Natwest is cutting 550 jobs in branches across the UK and closing one of its remaining offices in London.
It said the cuts would be made entirely through voluntary redundancies and there would be no branch closures.
The job losses are part of a cost-cutting drive as the lender tries to adapt to more people banking online.
The trend has accelerated during the coronavirus pandemic as people have stayed away from high streets and used physical branches less.
A NatWest spokesperson said: “We have to respond to changing customer behaviour and the rising customer demand for digital banking services.
“We have taken the decision to invite applications for voluntary redundancy and will support those colleagues who apply with a comprehensive support package.”
The banking group, which is part of Natwest group, formerly known as RBS, said the cuts had been on the cards before the pandemic as it had seen a steady decline in branch transactions in recent years.
It has also been trying to achieve £250m of cost savings to make itself more competitive.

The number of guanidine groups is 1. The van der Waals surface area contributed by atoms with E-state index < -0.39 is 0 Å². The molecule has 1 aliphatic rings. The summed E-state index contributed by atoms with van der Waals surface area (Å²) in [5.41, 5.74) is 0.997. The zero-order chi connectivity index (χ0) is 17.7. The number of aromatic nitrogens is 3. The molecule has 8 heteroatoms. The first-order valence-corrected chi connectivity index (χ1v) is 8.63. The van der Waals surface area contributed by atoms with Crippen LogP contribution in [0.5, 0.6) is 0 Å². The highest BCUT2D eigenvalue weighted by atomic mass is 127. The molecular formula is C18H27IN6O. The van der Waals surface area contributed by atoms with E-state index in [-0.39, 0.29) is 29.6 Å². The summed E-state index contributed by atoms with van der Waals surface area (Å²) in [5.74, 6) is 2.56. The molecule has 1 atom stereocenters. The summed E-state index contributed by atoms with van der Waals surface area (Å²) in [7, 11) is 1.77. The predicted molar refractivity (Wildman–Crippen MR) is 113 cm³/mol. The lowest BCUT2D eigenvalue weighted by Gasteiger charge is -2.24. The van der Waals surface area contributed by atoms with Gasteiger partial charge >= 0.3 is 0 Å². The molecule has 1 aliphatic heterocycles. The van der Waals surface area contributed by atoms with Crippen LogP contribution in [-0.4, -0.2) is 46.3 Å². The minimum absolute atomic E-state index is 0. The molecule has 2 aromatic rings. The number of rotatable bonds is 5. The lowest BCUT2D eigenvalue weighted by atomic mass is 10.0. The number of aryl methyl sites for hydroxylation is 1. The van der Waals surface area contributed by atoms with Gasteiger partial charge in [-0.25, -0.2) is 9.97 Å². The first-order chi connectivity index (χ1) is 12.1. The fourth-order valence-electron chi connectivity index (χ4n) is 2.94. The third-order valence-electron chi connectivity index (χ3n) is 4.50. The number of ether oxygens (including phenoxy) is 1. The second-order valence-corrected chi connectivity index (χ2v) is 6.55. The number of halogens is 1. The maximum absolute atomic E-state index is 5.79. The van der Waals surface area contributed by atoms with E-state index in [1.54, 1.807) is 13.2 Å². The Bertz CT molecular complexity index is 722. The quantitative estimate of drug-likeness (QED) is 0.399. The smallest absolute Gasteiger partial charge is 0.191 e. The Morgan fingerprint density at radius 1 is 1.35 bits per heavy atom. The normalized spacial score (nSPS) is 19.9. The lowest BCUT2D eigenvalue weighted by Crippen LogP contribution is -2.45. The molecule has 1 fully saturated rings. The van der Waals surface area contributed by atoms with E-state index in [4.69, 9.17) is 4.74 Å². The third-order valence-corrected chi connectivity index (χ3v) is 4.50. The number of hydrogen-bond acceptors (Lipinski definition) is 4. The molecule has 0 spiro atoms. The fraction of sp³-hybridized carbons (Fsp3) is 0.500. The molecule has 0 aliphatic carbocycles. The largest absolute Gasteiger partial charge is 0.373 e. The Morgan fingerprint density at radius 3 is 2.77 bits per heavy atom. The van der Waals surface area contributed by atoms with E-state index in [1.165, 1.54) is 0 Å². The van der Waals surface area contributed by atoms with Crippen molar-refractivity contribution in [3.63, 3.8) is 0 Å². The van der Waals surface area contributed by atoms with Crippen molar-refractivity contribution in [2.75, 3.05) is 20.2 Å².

However, Covid-19 has accelerated the shift away from people banking in branches, putting pressure on already struggling lenders.
Before lockdown restrictions were eased, many branches reduced their opening hours, while some shut temporarily due to staffing issues.
Like other lenders, Natwest group has also been pressing ahead with cost-cutting in anticipation of people defaulting on loans due to the pandemic.
The group said in July that it expected to set aside between £3.5bn and £4.5bn for the whole of 2020 to deal with the economic consequences of the pandemic.
Other lenders have been scaling back as they try to adapt to the shift to online banking.
Earlier this year, Lloyds Banking Group announced 56 further branch closures, blaming “changing customer behaviour”. In 2019, rival TSB identified 82 branches it planned to close.
According to Which?, at least 3,383 bank branches closed in the five years to January 2020, shrinking the network by 34%.